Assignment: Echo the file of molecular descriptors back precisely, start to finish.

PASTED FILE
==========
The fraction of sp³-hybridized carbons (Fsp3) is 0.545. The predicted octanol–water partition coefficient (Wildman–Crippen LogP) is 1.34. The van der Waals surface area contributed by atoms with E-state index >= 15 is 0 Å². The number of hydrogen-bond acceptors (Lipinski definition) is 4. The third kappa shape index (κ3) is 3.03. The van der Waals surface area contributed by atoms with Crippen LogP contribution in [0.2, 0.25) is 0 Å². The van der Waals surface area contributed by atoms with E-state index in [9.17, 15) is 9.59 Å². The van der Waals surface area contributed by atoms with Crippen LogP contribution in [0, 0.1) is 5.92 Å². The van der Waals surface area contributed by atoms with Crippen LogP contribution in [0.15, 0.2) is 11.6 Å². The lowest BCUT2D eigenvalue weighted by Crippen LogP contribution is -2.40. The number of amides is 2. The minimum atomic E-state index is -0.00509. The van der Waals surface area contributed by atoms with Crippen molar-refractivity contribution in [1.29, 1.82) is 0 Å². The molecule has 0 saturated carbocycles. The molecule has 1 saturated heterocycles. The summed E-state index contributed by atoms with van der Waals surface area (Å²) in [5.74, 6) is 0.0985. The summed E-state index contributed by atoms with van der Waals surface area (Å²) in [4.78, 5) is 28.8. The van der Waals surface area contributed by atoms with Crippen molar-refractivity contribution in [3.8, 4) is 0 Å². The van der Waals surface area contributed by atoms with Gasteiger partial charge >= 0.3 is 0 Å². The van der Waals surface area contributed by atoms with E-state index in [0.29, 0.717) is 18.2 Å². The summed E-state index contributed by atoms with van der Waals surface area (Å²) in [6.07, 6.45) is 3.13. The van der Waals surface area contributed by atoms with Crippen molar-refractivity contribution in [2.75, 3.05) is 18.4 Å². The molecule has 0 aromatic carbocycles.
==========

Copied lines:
The fraction of sp³-hybridized carbons (Fsp3) is 0.545. The predicted octanol–water partition coefficient (Wildman–Crippen LogP) is 1.34. The van der Waals surface area contributed by atoms with E-state index >= 15 is 0 Å². The number of hydrogen-bond acceptors (Lipinski definition) is 4. The third kappa shape index (κ3) is 3.03. The van der Waals surface area contributed by atoms with Crippen LogP contribution in [0.2, 0.25) is 0 Å². The van der Waals surface area contributed by atoms with E-state index in [9.17, 15) is 9.59 Å². The van der Waals surface area contributed by atoms with Crippen LogP contribution in [0, 0.1) is 5.92 Å². The van der Waals surface area contributed by atoms with Crippen LogP contribution in [0.15, 0.2) is 11.6 Å². The lowest BCUT2D eigenvalue weighted by Crippen LogP contribution is -2.40. The number of amides is 2. The minimum atomic E-state index is -0.00509. The van der Waals surface area contributed by atoms with Crippen molar-refractivity contribution in [1.29, 1.82) is 0 Å². The molecule has 0 saturated carbocycles. The molecule has 1 saturated heterocycles. The summed E-state index contributed by atoms with van der Waals surface area (Å²) in [5.74, 6) is 0.0985. The summed E-state index contributed by atoms with van der Waals surface area (Å²) in [4.78, 5) is 28.8. The van der Waals surface area contributed by atoms with Crippen molar-refractivity contribution in [3.8, 4) is 0 Å². The van der Waals surface area contributed by atoms with Gasteiger partial charge >= 0.3 is 0 Å². The van der Waals surface area contributed by atoms with E-state index in [0.29, 0.717) is 18.2 Å². The summed E-state index contributed by atoms with van der Waals surface area (Å²) in [6.07, 6.45) is 3.13. The van der Waals surface area contributed by atoms with Crippen molar-refractivity contribution in [2.75, 3.05) is 18.4 Å². The molecule has 0 aromatic carbocycles.